There is a deposit that needs to be paid by the buyer if negotiations go as planned. This deposit is referred to as Earnest Money and is roughly 5% to 10% of the total purchase price.
This Earnest Money is also calculated as part of the total purchase price when the deal is closed.
6. Get a Home Loan
The next step is to pre-approve a property loan. For foreigners who live in Japan, there are some banks that are willing to lend money. This is for foreigners who have permanent residence status or are married to a Japanese citizen. It also extends to foreigners who have worked for many years in Japan.
For foreigners outside of Japan, the best thing to do is look for a local bank that has local branches in Japan.
These banks will check for a person’s employment and work history, the person’s current financial status, salary, age, and whether or not other mortgages exist.
When deciding between a fixed or interest loan, the former is currently preferred. This is because Japan’s interest rates are quite low at present.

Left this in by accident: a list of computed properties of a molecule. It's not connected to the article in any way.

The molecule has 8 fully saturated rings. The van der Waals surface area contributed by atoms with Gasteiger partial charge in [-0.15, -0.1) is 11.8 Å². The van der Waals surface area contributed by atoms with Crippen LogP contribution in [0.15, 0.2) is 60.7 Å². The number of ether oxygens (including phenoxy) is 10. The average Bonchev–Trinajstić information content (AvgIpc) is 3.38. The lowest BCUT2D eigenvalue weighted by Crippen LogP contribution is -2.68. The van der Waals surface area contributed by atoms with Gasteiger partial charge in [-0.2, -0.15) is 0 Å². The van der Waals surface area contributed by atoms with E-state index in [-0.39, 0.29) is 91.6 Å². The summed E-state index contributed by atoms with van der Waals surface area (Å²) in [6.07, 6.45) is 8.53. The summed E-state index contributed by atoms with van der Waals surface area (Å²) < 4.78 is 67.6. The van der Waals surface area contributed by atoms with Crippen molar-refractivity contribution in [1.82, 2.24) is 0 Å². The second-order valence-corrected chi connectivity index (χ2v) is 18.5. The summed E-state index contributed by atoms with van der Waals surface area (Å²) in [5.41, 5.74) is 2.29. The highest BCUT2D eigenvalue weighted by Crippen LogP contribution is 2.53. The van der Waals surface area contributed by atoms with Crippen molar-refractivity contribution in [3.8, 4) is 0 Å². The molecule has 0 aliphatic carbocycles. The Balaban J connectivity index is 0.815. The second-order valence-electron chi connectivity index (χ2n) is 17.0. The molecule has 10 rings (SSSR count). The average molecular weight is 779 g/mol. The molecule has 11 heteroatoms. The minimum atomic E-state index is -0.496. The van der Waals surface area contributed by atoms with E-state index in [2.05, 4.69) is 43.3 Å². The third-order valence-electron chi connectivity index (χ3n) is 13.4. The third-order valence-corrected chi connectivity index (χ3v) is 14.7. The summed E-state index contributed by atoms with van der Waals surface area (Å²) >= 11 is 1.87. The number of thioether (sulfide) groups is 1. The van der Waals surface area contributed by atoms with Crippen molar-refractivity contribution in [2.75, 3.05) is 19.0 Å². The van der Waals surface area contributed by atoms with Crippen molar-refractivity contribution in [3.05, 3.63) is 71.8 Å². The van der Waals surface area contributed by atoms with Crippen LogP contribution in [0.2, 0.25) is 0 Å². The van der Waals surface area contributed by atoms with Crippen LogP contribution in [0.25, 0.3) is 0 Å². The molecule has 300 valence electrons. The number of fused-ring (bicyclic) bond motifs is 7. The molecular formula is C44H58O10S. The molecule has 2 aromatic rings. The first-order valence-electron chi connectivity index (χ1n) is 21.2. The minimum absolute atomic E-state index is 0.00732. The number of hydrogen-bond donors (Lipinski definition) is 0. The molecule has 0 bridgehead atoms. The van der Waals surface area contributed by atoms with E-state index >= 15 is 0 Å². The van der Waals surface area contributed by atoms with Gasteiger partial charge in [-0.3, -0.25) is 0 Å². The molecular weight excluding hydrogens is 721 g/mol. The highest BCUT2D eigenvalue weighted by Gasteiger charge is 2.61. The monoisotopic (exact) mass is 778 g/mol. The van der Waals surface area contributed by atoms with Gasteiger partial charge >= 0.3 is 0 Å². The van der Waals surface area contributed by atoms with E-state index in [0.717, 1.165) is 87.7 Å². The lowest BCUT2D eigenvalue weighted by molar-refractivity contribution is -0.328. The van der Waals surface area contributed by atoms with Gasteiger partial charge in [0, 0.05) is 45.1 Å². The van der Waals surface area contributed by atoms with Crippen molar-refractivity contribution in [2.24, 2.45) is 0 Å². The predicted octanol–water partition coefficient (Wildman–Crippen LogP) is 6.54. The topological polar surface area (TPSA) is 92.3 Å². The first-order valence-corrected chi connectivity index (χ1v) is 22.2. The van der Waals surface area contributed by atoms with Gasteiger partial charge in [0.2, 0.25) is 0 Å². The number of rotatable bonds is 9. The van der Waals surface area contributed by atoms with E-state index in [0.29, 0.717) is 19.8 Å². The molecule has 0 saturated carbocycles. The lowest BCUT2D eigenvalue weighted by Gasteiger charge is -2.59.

7. The Explanation of Important Matters
Japanese law dictates that the seller’s agent must prepare and deliver a 20 to 100 page document to the buyer. This document, called the Explanation of Important Matters, contains important information that will help the buyer make an informed decision for the purchase.
The items covered in this document include whether there are existing mortgages tied to the property of interest, liens, boundary disputes, and management fees among other things.
The buyer must review and agree to this document before executing the purchase agreement.
8. Executing the Purchase Agreement
Once the buyer is satisfied with the Explanation of Important Matters, it is time to execute and sign the legally binding purchase agreement.
There are several requirements needed for the purchase agreement. These include things like the copy of your passport, a seal, a registration certificate, a value of the stamp duty, and any other items that may have come up from your inspection report on the property.
9. Time to Settle
The last step on the list is the final settlement. This takes place in the bank of the seller and is handled by a judicial scrivener.
Judicial scriveners are authorized representatives that handle matters such as real estate registrations and procedures, commercial registrations, and the preparation of court documents among other things.